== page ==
But who is auditing the dollars? Are there dollar inflows that match crypto transactions? Fraud allegations have surfaced. Regardless, note the irony of tying a crypto to a non-verifiable system backed by the good faith of Tether.

And what about such transactions. Does the IRS consider trading Bitcoin for Ethereum a "like" transaction? What if it goes to US dollars first?

We have not scratched the surface of tax accounting yet. It's going to be a big deal.

And what about hacks? The cryptospace is proven unsafe.

Of course you can hold your coins in your own private vault. But that makes them totally useless in everyday transactions. Wasn't that one of the reasons for Bitcoin.

Store of value? Please be serious.

But these are simply near-term considerations.

All Existing Cryptocurrencies Headed to Zero?

​Townsend did not make that statement. I did. Townsend merely stated, "Bitcoin investors will be disappointed."

That's like saying, "Nuclear war may kill some people."

Read between the lines. Which of these is more likely?

  1. Cryptos will be the death of fiat currencies and governments
  2. Governments will mandate the use of the technology to track every penny for tax purposes

Neither Townsend nor I put any timelines on such events, but they are coming. The technology will live, but the initial implementation will die just as Kodak film gave way to digital even though cameras still live on.

My reference to Kodak was purposeful. That Kodak is now into selling crypto mining servers suggests it may have another date with zero as well.

Tulips never went to zero.

Mike "Mish" Shedlock

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"Fundamentals"??? What are they? Should AMZN "fundamentally" be worth a PE of 200? Should TSLA "fundamentally" be worth more than zero? I'm not trying to be funny here but how can anything be "fundamental" to a monetary system that has no fundamental value because it's all debt based? Because of this, ALL paper assets are inherently worthless. People receive their monthly Madoffian account statements and believe themselves to be rich but fundamentally the money supply is faith based which requires confidence to exist and that is no different than bitcon (sic). So forget fundamentals. The whole shooting match (i.e. global debt Ponzi) exists because of the madness of crowds. Physical gold in your personal posession is money and everything else is credit. Credit can be defaulted on. When people stop loaning the in-debt 20 Trillion USA cheap money, everyone is going to figure out that the dollar is fundamentally different than the Venezuelan Bolivar.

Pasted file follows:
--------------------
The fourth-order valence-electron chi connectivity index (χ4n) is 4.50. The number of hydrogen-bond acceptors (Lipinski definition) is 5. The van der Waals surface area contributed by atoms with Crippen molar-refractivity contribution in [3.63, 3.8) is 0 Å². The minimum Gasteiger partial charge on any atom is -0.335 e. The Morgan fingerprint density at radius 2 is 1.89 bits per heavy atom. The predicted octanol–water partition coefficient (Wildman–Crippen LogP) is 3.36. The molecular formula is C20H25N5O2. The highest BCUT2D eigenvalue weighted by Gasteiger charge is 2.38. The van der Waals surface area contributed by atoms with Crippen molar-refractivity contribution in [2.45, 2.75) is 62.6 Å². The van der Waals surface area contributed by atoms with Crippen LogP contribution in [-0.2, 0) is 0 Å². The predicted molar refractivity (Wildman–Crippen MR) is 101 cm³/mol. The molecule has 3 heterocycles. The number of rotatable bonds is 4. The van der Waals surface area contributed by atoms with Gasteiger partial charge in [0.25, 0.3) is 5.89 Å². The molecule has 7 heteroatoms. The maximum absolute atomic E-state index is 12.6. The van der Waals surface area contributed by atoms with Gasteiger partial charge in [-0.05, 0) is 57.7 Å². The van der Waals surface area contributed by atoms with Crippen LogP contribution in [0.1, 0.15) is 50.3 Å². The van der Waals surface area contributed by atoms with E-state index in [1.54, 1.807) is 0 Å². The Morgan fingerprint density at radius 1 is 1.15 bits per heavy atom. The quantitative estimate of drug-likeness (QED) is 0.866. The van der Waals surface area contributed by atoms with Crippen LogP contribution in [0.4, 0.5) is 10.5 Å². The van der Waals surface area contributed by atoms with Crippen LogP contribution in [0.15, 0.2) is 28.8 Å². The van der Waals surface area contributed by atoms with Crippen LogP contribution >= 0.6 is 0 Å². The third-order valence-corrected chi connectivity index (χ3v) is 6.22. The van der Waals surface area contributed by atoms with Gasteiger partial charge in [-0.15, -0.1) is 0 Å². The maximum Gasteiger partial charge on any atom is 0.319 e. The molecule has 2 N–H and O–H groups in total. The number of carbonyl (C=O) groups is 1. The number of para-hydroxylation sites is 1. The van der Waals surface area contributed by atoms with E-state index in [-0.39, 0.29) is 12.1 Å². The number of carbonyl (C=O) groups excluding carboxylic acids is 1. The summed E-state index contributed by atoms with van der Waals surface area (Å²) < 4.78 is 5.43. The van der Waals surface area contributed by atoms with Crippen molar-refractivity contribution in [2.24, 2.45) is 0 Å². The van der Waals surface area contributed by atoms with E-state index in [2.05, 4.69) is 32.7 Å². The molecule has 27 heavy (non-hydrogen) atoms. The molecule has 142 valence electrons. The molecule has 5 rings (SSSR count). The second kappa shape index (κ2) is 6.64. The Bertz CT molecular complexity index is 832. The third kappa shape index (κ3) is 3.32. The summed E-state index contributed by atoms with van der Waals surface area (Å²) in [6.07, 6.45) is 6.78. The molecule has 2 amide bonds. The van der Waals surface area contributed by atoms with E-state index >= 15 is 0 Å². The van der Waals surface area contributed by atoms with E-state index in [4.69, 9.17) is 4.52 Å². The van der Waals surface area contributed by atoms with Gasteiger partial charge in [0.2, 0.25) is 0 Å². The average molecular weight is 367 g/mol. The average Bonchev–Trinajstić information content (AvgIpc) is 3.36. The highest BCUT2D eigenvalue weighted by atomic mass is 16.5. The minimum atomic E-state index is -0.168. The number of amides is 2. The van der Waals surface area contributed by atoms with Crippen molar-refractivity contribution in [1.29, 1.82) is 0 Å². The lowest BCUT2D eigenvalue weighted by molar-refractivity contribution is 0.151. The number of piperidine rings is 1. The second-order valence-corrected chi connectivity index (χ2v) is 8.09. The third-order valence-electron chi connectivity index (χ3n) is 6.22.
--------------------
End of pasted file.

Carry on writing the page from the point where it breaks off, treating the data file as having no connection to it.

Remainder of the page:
Gold's most important utility is that it is shiny and women like it. Especially as jewelry. Gold = Sex.


I’d like to see this clown offer a protocol that

A) Incentivizes actors to do the work of verifying transactions across a network to prevent doublespend, while

b) Somehow prevents competition for that incentive, from driving the cost of obtaining it, up to the level of incentive that is provided…..

Gold Is money specifically BECAUSE mining it is hard and resource intensive. Miners will develop ores that are resource demanding enough so that the cost of mining each ounce, pretty close to equals the price per ounce. No form of money works, nor can work, any differently. As soon as someone can mine money at below cost, all you are left with is the simple excuse for systematic theft known as fiat.

Now, this doesn’t mean that the mining reward currently isn’t possibly temporarily a bit out of whack, at least at December valuations, prompting an excessively expensive arms race. But the reward is being cut over time. Until all the reward that is left, is the incentive provided by transacting parties. No, or at least a much smaller, reward per successfully verified block, IOW. Who knows how that will work out in practice, as far as resource utilization, transaction costs, possible shutout etc. is involved. But one thing will hold true, and must hold true: Miners will expend resources roughly equaling the value they expect to get from engaging in mining.

Believing you can have a limited resource that is somehow cheap to create, makes about as much sense as belief in perpetual motion. Or belief in some mythical government that is somehow able and willing to do something useful, which is honestly even more ridiculous.


It could be 1 dollar could be 100K. Fundaments missing, don't relally know what's it worth "But independent crypto trend analyst Ronnie Moas said bitcoin's value could reach $100,000 if it maintains its current market share."


LMAO, yes!!!
I was thinking along similar lines of thought.